Implementation of the IMEC on the ground will face many daunting challenges and obstacles. First, constructing railways connecting the Middle East and Europe will be fraught with both technical challenges and risks deriving from the complicated and volatile geopolitical situation in the Middle East region. Both Iran and Turkey will be unhappy to see a transit corridor built across the region without their participation. 

Meanwhile, who will pay for the IMEC project?

(SPH media adapted from Reuters)
Trade route of China's Belt and Road Initiative. (SPH media adapted from Reuters)

Second, the enormous construction cost of building the Corridor with the intermodal transport is also an issue. The life cycle of infrastructure construction and development is long and the return will only be realised once the project is in operation. Meanwhile, who will pay for the IMEC project? It is reported that the Saudi government might contribute US$20 billion to build the IMEC. The realisation of the IMEC will remain questionable until the source of funding for this project becomes crystal clear. 

... the bilateral trade volume between India and Europe and India and the Middle East is very low compared to the volume between China and those countries.

India rising?

In addition, through the boom in trade, China has achieved rapid economic growth based on its strong manufacturing and exporting capability. This has resulted in China’s rise to become the world’s second largest economy and the largest trading nation. Its economic strength has paved the way for Beijing to push for the BRI across the nations, whilst this is not the case for India.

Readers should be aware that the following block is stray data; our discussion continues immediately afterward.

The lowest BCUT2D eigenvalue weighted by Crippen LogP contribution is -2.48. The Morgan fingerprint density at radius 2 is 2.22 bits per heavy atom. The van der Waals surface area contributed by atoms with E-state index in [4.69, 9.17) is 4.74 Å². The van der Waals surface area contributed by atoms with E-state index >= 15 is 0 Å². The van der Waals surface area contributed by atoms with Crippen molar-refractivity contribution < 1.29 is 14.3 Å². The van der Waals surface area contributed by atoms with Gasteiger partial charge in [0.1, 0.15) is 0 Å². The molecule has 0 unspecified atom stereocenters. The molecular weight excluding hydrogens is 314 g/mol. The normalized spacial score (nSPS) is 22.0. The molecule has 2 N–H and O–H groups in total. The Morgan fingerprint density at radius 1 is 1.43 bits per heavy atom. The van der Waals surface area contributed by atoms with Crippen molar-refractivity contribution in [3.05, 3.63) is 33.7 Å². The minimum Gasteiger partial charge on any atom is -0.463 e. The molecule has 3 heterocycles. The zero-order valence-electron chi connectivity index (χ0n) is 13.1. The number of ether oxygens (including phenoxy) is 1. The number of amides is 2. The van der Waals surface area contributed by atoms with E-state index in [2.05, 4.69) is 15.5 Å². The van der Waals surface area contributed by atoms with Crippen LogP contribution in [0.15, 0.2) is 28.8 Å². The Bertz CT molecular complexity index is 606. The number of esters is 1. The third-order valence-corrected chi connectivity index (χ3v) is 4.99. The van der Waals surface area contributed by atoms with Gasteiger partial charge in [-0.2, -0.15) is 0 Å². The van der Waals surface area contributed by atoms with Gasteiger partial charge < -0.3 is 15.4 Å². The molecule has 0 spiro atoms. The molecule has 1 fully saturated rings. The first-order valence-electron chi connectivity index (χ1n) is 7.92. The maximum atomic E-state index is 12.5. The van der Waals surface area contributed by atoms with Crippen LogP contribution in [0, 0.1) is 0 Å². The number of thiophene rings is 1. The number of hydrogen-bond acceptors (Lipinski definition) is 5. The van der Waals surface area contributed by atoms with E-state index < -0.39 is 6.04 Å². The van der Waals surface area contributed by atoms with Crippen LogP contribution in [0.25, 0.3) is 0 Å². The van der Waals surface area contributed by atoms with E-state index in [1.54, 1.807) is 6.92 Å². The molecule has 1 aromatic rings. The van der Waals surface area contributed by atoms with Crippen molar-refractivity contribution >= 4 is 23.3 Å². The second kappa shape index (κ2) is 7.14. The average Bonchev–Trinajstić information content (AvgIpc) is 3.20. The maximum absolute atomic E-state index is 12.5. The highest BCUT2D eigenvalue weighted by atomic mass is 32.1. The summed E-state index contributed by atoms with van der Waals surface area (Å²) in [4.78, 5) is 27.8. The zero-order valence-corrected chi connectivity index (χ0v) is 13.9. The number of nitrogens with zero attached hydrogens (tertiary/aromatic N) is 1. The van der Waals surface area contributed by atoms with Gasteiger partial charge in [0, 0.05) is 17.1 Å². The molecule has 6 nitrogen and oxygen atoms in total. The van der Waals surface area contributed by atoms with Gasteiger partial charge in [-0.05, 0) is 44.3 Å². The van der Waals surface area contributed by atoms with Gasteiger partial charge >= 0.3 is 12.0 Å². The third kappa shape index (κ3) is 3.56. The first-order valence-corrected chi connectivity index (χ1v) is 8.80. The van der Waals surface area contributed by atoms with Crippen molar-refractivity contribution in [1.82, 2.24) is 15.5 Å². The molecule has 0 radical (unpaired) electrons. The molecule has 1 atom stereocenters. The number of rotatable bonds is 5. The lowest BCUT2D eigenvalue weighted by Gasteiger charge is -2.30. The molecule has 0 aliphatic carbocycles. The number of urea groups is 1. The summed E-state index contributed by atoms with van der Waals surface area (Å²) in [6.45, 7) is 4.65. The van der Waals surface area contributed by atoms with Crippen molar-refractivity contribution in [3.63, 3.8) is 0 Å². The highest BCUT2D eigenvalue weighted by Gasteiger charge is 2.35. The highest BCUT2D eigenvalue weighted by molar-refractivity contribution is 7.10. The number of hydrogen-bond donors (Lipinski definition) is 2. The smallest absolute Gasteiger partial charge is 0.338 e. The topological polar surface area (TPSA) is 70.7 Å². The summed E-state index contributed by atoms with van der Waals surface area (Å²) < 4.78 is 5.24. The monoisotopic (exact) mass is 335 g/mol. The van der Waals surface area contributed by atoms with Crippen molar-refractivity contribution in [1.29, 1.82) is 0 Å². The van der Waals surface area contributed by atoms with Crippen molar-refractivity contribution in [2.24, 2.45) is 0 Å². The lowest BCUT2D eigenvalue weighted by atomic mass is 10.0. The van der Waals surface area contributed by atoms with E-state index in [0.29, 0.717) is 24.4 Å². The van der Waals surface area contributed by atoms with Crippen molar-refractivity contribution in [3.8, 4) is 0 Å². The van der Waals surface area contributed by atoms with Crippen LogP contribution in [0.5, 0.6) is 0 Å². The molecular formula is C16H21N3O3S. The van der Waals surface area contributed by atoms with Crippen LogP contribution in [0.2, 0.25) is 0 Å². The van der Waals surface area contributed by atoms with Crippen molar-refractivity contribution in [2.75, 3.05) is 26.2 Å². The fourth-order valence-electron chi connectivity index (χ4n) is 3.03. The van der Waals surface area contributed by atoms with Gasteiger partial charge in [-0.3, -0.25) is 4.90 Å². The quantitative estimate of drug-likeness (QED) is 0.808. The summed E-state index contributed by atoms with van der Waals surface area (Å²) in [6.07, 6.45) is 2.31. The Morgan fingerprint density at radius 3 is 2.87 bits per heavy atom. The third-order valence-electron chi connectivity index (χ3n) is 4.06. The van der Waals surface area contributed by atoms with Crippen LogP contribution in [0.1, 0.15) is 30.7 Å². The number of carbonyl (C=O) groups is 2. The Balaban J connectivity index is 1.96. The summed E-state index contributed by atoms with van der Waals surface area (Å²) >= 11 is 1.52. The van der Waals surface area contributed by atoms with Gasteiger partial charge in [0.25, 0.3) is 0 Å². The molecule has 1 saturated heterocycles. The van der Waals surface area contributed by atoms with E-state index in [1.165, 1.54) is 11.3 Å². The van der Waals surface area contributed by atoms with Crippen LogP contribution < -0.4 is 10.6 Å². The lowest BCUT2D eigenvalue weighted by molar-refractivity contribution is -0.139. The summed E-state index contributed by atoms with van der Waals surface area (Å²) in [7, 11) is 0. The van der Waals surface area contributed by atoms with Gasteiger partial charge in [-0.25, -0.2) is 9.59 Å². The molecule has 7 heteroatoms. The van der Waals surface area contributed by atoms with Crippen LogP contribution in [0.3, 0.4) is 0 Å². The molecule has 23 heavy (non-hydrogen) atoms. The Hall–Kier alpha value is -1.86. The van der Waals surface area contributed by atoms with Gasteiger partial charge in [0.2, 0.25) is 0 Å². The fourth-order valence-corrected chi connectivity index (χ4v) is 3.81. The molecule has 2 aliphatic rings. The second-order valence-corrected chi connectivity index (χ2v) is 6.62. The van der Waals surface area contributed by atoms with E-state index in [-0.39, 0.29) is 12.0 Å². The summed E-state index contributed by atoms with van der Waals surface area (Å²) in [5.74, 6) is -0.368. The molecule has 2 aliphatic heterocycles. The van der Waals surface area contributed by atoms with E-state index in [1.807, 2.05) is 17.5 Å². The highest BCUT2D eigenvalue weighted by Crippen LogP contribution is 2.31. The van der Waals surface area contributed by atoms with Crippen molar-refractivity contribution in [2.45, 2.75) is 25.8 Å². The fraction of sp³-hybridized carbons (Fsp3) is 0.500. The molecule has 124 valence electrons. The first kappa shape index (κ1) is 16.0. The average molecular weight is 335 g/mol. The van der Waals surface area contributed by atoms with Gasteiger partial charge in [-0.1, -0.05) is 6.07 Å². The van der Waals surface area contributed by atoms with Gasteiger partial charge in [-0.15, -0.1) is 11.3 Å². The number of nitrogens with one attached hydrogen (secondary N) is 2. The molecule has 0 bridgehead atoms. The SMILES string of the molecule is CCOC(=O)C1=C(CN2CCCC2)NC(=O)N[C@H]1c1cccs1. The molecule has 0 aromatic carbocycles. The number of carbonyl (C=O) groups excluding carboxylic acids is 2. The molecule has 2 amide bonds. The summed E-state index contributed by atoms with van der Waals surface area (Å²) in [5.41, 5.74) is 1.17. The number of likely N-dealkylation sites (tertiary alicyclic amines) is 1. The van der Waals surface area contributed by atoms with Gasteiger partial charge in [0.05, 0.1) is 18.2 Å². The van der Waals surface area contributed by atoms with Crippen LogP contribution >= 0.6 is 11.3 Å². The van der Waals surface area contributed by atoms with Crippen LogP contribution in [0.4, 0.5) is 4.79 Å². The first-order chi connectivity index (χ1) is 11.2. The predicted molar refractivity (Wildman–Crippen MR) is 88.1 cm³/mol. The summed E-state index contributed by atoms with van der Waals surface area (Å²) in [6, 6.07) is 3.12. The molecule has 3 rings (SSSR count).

Although India has a large market of 1.4 billion population and a dynamic economy, it is not a large trading nation, being largely a service industry-based economy. Compared to the corresponding figure of 15.5% for China, India’s share in world merchandise exports was only 1.8% in 2021. Moreover, the bilateral trade volume between India and Europe and India and the Middle East is very low compared to the volume between China and those countries. The economic rationale and commercial viability of the IMEC are doubtful. 

It is therefore far too early to assess whether the IMEC can yield any tangible economic benefits to India, the Middle East and beyond, let alone challenge China’s BRI.